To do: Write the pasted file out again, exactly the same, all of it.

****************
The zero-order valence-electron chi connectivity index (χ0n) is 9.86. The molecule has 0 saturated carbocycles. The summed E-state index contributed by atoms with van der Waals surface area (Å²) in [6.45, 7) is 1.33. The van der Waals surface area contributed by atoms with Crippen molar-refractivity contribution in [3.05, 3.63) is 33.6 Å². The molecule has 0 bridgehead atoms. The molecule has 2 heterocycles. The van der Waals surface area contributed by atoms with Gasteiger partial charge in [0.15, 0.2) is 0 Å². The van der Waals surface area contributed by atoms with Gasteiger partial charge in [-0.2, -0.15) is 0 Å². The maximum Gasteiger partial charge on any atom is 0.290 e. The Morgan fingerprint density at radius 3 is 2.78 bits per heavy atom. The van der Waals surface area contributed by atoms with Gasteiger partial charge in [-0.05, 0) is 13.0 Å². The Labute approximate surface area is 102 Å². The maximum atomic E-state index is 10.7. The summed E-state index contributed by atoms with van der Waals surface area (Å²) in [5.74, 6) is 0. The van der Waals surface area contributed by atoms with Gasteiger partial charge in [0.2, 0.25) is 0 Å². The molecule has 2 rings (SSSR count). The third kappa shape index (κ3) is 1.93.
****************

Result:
The zero-order valence-electron chi connectivity index (χ0n) is 9.86. The molecule has 0 saturated carbocycles. The summed E-state index contributed by atoms with van der Waals surface area (Å²) in [6.45, 7) is 1.33. The van der Waals surface area contributed by atoms with Crippen molar-refractivity contribution in [3.05, 3.63) is 33.6 Å². The molecule has 0 bridgehead atoms. The molecule has 2 heterocycles. The van der Waals surface area contributed by atoms with Gasteiger partial charge in [0.15, 0.2) is 0 Å². The van der Waals surface area contributed by atoms with Gasteiger partial charge in [-0.2, -0.15) is 0 Å². The maximum Gasteiger partial charge on any atom is 0.290 e. The Morgan fingerprint density at radius 3 is 2.78 bits per heavy atom. The van der Waals surface area contributed by atoms with Gasteiger partial charge in [-0.05, 0) is 13.0 Å². The Labute approximate surface area is 102 Å². The maximum atomic E-state index is 10.7. The summed E-state index contributed by atoms with van der Waals surface area (Å²) in [5.74, 6) is 0. The van der Waals surface area contributed by atoms with Gasteiger partial charge in [0.2, 0.25) is 0 Å². The molecule has 2 rings (SSSR count). The third kappa shape index (κ3) is 1.93.